This post was updated several times throughout the afternoon with more details and comments, and to reflect market changes.
Shares of technology companies took a beating on Monday as the House of Representatives failed to pass a bailout plan for the financial sector.
The House voted down the $700 billion plan, 228 to 205, with two-thirds of Republicans and a significant number of Democrats casting "no" votes.
When the dust settled at the end of the trading day on Monday, the Dow Jones index was down more than 777.68, a record point decline, with the index down nearly 7 percent from Friday. The CNET Tech index closed Monday at 1375.64, a one-day drop of more than 107 points, or nearly 7.25 percent.
The S&P 500 Index dropped 106.46 points, or 8.8 percent, to close at 1,106.55, while the tech-heavy Nasdaq Composite Index dropped 199.61 points, or more than 9 percent, to close at 1,983.73--the first time it dipped below 2,000 since 2005.
Among the hardest hit individual stocks was Apple, which also was hit with a pair of analyst downgrades. Shares of the Mac and iPhone maker closed at $105.26, down $22.98 or almost 18 percent. Also hard-hit were the stocks of chipmaker AMD, which was down nearly 17 percent percent, while Google dropped more than 11 percent to close at $381.
Bellwethers such as Hewlett-Packard, Intel, and Microsoft were all off more than 5 percent. One of the narrowest percentage losses was IBM, which was still off more than 4 percent, to $114.46
Longtime technology analyst Ashok Kumar, of brokerage Collins Stewart, said the macroeconomic concerns will weigh heavily on the technology industry, which is still perceived as a discretionary expenditure for both consumers and businesses.
"Until these clouds clear everybody is going to be in a bunker mentality," he said. "The hope is that six months out or nine months out the clouds have cleared.... but near term obviously the outlook is extremely cloudly."
Popular sentiment on Wall Street, he said, is that the government's inaction amounts to "rearranging the deck chairs on the Titanic."
Microsoft, Google, Intel and Yahoo representatives all declined to comment on the market plunge. An Apple representative was not immediately available for comment.
Members of Congress left Monday without scheduling any sort of re-vote, as many aides and lawmakers headed out early for the Jewish New Year, which begins at sundown. A revised bill or new vote could come later in the week, pundits said.
With no bill to tout, Congressional leaders shifted to the blame game. Minority leader John Boehner, the Ohio Republican, expressed frustration that the bill didn't pass, but shifted blame to the Democrats.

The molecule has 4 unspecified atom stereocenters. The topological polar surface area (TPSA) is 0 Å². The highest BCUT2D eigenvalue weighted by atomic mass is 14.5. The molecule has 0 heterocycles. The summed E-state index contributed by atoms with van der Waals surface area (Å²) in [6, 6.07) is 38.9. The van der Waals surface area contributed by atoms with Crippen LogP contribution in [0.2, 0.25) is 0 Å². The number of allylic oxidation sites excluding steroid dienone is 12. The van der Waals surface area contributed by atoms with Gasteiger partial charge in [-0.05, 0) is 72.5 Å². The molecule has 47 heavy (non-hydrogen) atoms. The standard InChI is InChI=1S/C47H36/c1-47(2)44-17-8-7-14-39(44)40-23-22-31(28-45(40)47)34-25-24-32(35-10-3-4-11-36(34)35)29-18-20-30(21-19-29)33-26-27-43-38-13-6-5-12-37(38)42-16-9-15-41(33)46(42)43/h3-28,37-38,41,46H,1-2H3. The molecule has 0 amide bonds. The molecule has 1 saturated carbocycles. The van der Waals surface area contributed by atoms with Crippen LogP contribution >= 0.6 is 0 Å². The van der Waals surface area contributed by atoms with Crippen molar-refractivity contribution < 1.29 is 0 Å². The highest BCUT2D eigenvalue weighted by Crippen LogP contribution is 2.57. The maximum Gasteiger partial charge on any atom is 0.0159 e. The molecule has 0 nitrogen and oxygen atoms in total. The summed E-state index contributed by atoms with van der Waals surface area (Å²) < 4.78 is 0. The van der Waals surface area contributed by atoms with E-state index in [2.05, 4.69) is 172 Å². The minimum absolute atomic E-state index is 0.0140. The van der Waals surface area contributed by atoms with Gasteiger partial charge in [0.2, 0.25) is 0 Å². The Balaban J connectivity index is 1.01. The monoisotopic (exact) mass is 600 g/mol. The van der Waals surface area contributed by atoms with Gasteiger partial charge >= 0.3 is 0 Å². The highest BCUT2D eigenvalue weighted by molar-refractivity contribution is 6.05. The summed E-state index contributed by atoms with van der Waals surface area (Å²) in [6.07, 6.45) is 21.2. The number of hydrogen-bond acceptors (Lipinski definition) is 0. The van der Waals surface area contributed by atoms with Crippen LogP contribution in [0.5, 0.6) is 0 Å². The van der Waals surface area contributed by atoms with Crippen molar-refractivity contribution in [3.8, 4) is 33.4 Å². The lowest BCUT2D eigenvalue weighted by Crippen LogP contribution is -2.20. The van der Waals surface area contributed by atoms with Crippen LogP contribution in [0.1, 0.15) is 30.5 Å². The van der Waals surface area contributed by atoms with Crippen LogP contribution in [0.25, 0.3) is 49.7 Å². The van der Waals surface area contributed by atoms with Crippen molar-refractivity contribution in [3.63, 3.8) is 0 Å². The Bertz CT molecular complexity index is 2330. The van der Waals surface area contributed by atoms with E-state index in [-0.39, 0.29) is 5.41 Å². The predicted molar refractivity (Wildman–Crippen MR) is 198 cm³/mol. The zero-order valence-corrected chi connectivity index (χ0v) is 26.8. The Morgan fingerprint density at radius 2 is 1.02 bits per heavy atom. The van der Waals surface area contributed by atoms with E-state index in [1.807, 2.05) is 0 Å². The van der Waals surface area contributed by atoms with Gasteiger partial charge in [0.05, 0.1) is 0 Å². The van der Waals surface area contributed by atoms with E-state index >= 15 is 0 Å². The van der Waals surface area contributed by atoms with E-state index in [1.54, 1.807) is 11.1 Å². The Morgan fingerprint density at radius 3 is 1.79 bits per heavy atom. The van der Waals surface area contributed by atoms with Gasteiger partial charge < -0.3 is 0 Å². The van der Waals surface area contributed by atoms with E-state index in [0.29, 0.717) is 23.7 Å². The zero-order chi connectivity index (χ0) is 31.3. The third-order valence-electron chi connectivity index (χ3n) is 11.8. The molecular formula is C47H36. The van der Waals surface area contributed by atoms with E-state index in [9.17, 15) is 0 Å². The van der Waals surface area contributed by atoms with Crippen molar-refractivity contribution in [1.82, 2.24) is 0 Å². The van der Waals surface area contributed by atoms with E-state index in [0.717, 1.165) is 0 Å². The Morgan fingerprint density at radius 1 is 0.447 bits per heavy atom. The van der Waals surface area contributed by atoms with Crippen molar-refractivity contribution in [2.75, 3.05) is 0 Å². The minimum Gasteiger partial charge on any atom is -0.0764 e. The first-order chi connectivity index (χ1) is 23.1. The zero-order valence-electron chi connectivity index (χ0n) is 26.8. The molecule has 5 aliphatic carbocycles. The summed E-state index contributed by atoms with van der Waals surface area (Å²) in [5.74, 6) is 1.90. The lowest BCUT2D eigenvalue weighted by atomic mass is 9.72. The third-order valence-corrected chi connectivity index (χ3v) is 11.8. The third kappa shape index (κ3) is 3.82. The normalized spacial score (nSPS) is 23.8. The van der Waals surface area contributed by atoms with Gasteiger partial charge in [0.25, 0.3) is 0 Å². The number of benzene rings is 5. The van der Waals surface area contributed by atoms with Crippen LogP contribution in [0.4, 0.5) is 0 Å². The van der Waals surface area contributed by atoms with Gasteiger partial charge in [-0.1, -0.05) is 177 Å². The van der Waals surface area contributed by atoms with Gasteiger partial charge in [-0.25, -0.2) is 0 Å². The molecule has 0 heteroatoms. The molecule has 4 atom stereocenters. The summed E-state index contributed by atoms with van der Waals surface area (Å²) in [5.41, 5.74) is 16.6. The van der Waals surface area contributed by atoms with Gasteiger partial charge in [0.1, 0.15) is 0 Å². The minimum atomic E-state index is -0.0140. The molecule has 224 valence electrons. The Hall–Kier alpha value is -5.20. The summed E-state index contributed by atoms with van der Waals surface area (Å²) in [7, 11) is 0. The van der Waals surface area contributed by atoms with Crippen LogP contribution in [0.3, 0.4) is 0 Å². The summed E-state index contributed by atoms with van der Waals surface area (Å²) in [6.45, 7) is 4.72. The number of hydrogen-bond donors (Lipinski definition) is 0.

"Congress has failed to act," Boehner said. "I do believe that we could have gotten there today, had it not been for the partisan speech that the speaker (Nancy Pelosi) gave today."
Democrats, meanwhile, blamed Republicans.
"The administration impressed upon us the seriousness of (this crisis)," House speaker Nancy Pelosi told reporters. "We delivered on our side of the bargain. Clearly that message has not been received yet by the Republican caucus."
Pelosi, a California Democrat, said she will try and reach out to Republicans to resolve the issue.
"Where we go from here is we still have those concerns about everyday Americans," Pelosi said, referring to the reach of the credit crisis. "We want to insulate them from that. We want to protect them from that."
In a televised statement, President George W. Bush said that he was "very disappointed" in the failure of Congress to pass a bill. "We'll be working to develop a strategy that will enable us to continue to move forward," he said.
U.S. Treasury Secretary Henry Paulson later touted the bailout plan he worked on with congressional leaders as one that "gave us the tools we needed to protect the American people." He further expressed his commitment to coming up with some sort of rescue plan that works, "as soon as possible."
"We've got much to do, and this is simply too important to simply let fail," he said.
CNET News' Stephen Shankland and Daniel Terdiman contributed to this report.
The tech-heavy Nasdaq Composite Index dropped 199.61 points, or more than 9 percent, to close at 1,983.73--the first time it dipped below 2,000 since 2005.